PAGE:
Cow head, feet, and stomach with lipalishi
They all seemed to love it... I went hungry...

Tuesday, February 7, 2012

Google Earth is so cool!

If you don't have it, you need to download it.  I have been in the Peace Corps office the last couple days for yet another training, so I have had a lot of time to bum around on the internet.  Free Wifi!  Google Earth can give you a better idea of the difference in how people live around the world.  I like to show it to my Swazi friends and Swazi kids because their sense of space and land is so different than in America.  Owning cows is a big deal here.  The more cows, the more wealth.  It is quite common for people to ask me about my cows in America.  They don't understand how people live in houses with a front yard and maybe enough room for a dog to run around the back yard, but that's it.  There are no pastures to keep your cows in the suburbs of Syracuse, NY.  And to be fair, I still don't understand how they can live with so much space.
Obviously the scale of the pictures aren't exactly the same, but the difference is pretty crazy!
North Syracuse with the airport on the bottom right and you can see the NS Junior High with it baseball diamonds in the center.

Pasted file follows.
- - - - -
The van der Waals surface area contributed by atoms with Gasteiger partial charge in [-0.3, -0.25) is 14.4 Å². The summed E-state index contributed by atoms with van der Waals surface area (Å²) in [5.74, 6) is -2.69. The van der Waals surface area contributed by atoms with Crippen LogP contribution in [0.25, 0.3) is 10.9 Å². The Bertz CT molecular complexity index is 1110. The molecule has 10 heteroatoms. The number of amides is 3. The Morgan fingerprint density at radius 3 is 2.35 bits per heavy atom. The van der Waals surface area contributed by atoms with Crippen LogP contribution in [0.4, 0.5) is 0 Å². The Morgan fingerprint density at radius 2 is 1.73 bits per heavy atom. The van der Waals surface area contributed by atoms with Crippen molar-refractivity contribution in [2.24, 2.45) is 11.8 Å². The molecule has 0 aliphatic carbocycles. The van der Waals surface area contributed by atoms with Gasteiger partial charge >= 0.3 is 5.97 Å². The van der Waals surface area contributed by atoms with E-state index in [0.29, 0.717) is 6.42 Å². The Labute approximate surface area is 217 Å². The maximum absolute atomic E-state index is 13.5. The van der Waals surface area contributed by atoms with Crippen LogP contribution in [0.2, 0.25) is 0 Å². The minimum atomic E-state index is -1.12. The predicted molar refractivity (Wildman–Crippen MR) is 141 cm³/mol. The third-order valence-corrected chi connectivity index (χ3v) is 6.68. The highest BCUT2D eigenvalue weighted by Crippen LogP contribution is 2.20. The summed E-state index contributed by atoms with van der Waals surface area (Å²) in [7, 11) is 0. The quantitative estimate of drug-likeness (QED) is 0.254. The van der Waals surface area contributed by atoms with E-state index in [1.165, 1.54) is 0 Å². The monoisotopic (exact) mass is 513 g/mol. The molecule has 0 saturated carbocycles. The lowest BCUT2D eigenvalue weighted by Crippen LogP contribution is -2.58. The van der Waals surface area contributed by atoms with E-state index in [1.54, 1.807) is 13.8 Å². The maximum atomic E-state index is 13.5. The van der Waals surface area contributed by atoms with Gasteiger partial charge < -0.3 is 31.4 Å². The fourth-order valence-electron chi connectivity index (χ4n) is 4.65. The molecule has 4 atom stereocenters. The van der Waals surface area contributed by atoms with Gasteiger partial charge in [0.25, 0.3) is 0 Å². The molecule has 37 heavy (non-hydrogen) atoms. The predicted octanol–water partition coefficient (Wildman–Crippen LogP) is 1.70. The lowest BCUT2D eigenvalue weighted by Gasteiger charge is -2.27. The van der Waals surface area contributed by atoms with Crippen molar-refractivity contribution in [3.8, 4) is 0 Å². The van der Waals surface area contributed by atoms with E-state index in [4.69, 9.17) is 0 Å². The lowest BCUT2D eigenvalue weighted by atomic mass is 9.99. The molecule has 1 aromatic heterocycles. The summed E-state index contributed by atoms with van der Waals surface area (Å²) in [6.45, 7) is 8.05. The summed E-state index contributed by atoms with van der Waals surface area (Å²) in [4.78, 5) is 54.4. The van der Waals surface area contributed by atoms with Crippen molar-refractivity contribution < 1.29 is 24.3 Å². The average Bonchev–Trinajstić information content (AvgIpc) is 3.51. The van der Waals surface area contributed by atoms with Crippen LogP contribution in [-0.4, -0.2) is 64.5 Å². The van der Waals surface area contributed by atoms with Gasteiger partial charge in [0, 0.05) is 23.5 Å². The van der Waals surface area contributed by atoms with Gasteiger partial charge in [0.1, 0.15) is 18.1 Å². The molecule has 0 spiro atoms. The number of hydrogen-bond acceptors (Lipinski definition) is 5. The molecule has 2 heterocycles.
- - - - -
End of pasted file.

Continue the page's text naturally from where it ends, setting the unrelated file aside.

Sinceni: my home is ton the bottom right and the main road to town is that dirt road along the left side.  The  L-shaped on the bottom left building with the red top has a butchery and a pool table and a shop right above that.  Only 4 people live on my homestead which looks huge compared to the others around me which have more than 10 people living there.
A closer look at my home.  My house is the bottom right and my bathroom is the small one on the bottom left.  All of the trees are fruit trees: mangos, papaya, oranges, guava, bananas.

Sunday, February 5, 2012

Knitted Toys

One of the things that has struck me since being in Swaziland is how the children play and the toys they play with.  Generally the kids have no toys and are forced to create their own.  It is common to see soccer balls made out of a bunch of plastic bags and toy cars out of dried mud or scrap fencing wire.  And it is uncommon to see a toy that was bought from an actual store.  So I took it upon myself to create some toys to give as Christmas presents to some of the girls that are frequent visitors to my hut.  Thanks to everyone that sent me yarn in care packages.  All of the yarn was given to me and I still have plenty left to make even more fun things!  Hopefully I will be able to use it in my time here.  I started knitting these in September and had them finished for Christmas. To stuff them, I bought a pillow, ripped it open, stuffed the animals, and sewed them all together. It took me four months to make these four stuffed animals.  Now four girls have a toy of their very own.

The monkey is 2.5ft tall.  He took forever to knit!
I made his teeth out by crocheting plastic bags that I cut into strips to make a sort of plastic yarn.
The girls love this doll!

This was the first one I made :)